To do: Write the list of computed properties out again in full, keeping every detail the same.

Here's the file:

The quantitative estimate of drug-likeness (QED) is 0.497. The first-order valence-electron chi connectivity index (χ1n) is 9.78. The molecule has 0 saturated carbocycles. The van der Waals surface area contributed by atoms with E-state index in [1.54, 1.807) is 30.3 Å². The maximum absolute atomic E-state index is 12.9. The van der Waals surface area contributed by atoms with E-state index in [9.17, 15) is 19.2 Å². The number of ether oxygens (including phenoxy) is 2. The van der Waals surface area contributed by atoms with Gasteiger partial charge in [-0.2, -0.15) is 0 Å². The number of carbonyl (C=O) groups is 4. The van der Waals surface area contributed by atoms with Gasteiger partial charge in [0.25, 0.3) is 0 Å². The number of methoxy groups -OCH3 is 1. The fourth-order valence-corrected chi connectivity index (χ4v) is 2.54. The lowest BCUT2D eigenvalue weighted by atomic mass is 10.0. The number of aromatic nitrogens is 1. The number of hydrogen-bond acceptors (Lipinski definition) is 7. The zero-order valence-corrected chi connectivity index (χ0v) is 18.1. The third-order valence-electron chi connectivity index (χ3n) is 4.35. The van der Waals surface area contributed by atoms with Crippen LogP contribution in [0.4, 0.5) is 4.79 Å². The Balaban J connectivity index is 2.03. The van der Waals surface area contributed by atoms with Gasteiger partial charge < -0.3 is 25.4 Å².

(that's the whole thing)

The quantitative estimate of drug-likeness (QED) is 0.497. The first-order valence-electron chi connectivity index (χ1n) is 9.78. The molecule has 0 saturated carbocycles. The van der Waals surface area contributed by atoms with E-state index in [1.54, 1.807) is 30.3 Å². The maximum absolute atomic E-state index is 12.9. The van der Waals surface area contributed by atoms with E-state index in [9.17, 15) is 19.2 Å². The number of ether oxygens (including phenoxy) is 2. The van der Waals surface area contributed by atoms with Gasteiger partial charge in [-0.2, -0.15) is 0 Å². The number of carbonyl (C=O) groups is 4. The van der Waals surface area contributed by atoms with Gasteiger partial charge in [0.25, 0.3) is 0 Å². The number of methoxy groups -OCH3 is 1. The fourth-order valence-corrected chi connectivity index (χ4v) is 2.54. The lowest BCUT2D eigenvalue weighted by atomic mass is 10.0. The number of aromatic nitrogens is 1. The number of hydrogen-bond acceptors (Lipinski definition) is 7. The zero-order valence-corrected chi connectivity index (χ0v) is 18.1. The third-order valence-electron chi connectivity index (χ3n) is 4.35. The van der Waals surface area contributed by atoms with Crippen LogP contribution in [0.4, 0.5) is 4.79 Å². The Balaban J connectivity index is 2.03. The van der Waals surface area contributed by atoms with Gasteiger partial charge < -0.3 is 25.4 Å².